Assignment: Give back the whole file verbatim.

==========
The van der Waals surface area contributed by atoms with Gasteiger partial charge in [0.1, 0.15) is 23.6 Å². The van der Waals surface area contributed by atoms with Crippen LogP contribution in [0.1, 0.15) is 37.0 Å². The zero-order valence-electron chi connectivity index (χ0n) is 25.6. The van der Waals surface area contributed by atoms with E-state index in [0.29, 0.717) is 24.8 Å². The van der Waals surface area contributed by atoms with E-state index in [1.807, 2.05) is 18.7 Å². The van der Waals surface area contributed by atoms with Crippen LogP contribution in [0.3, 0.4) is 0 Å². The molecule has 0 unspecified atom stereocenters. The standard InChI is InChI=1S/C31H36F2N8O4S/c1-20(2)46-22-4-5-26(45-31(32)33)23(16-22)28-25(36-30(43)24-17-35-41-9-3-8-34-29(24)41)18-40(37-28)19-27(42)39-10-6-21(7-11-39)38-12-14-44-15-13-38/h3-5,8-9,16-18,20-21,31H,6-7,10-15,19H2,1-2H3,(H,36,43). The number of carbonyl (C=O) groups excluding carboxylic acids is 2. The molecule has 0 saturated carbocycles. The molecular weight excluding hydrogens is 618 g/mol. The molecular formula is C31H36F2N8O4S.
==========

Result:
The van der Waals surface area contributed by atoms with Gasteiger partial charge in [0.1, 0.15) is 23.6 Å². The van der Waals surface area contributed by atoms with Crippen LogP contribution in [0.1, 0.15) is 37.0 Å². The zero-order valence-electron chi connectivity index (χ0n) is 25.6. The van der Waals surface area contributed by atoms with E-state index in [0.29, 0.717) is 24.8 Å². The van der Waals surface area contributed by atoms with E-state index in [1.807, 2.05) is 18.7 Å². The van der Waals surface area contributed by atoms with Crippen LogP contribution in [0.3, 0.4) is 0 Å². The molecule has 0 unspecified atom stereocenters. The standard InChI is InChI=1S/C31H36F2N8O4S/c1-20(2)46-22-4-5-26(45-31(32)33)23(16-22)28-25(36-30(43)24-17-35-41-9-3-8-34-29(24)41)18-40(37-28)19-27(42)39-10-6-21(7-11-39)38-12-14-44-15-13-38/h3-5,8-9,16-18,20-21,31H,6-7,10-15,19H2,1-2H3,(H,36,43). The number of carbonyl (C=O) groups excluding carboxylic acids is 2. The molecule has 0 saturated carbocycles. The molecular weight excluding hydrogens is 618 g/mol. The molecular formula is C31H36F2N8O4S.